South Korea: Air con surge 'threatens blackout'

A South Korean Ministry of Security and Public Administration official fans himself while working in darkness and without air conditioning
Image caption It's tough going for Seoul's civil servants

Soaring demand for air conditioning in heatwave-hit South Korea has apparently left the country on the verge of blackout.

Record temperatures - at a time when several power stations are offline - have reportedly led to a surge in electricity consumption, which ministers fear is beyond the country's power-generating capacity. So they've ordered lights and air conditioning to be switched off in public institutions to avert a national energy crisis, reports Seoul-based news agency Yonhap. Even Seoul's subway system has cut the number of trains to save power. And civil servants' suffering in sweaty offices - along with some hasty acquisition of privately generated power - has so far helped keep the lights on, according to the Chosun Ilbo newspaper.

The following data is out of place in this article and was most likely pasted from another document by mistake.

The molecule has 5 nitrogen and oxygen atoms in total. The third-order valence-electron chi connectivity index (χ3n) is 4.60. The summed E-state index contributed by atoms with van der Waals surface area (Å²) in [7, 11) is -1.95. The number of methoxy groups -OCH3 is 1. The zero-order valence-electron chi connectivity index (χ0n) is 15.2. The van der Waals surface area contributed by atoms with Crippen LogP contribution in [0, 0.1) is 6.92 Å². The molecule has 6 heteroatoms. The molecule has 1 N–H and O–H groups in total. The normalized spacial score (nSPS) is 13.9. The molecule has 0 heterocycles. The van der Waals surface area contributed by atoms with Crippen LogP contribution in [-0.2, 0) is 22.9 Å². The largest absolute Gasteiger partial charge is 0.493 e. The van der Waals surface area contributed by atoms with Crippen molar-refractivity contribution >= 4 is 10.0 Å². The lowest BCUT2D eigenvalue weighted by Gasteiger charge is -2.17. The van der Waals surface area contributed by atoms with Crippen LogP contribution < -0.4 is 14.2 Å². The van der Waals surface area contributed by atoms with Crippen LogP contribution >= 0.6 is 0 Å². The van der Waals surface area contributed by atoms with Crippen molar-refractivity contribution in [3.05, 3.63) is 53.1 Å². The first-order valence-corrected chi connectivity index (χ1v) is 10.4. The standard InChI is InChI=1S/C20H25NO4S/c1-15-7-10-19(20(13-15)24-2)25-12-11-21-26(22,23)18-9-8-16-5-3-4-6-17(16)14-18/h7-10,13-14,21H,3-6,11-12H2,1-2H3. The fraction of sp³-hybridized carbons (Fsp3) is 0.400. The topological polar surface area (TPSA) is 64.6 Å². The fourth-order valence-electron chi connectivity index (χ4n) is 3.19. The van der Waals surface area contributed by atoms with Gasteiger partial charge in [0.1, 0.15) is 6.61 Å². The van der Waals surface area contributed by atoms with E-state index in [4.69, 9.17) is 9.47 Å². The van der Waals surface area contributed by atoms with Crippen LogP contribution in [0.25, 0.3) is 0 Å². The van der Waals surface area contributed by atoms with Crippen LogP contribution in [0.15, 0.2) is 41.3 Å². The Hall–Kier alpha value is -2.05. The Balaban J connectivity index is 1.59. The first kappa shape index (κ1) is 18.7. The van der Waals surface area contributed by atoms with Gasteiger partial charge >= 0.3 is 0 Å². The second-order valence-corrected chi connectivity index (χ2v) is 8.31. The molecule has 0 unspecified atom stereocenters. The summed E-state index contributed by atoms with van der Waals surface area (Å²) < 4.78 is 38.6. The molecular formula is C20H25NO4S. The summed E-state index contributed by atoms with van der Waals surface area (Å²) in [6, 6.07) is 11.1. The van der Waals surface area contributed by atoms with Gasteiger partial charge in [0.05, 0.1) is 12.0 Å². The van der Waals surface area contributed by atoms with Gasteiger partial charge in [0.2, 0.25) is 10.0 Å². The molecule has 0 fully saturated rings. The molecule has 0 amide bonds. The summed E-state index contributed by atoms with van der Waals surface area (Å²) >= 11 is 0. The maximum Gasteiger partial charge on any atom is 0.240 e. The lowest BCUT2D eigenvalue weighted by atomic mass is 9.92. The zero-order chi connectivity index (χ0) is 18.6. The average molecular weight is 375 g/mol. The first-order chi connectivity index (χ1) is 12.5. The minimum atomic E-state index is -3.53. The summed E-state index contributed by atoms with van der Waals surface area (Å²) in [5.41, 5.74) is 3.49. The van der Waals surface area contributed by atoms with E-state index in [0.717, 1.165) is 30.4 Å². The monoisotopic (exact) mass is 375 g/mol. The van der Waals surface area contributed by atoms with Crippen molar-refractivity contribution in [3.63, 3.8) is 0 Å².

High demand for power comes at a bad time for South Korea, after the government shut down two existing nuclear reactors and delayed the operation of two newly-built ones due to faulty parts. With six other reactors out of service for maintenance, businesses and the public have been asked to follow the government lead by saving electricity to avoid a repeat of the massive power cuts from two years ago.

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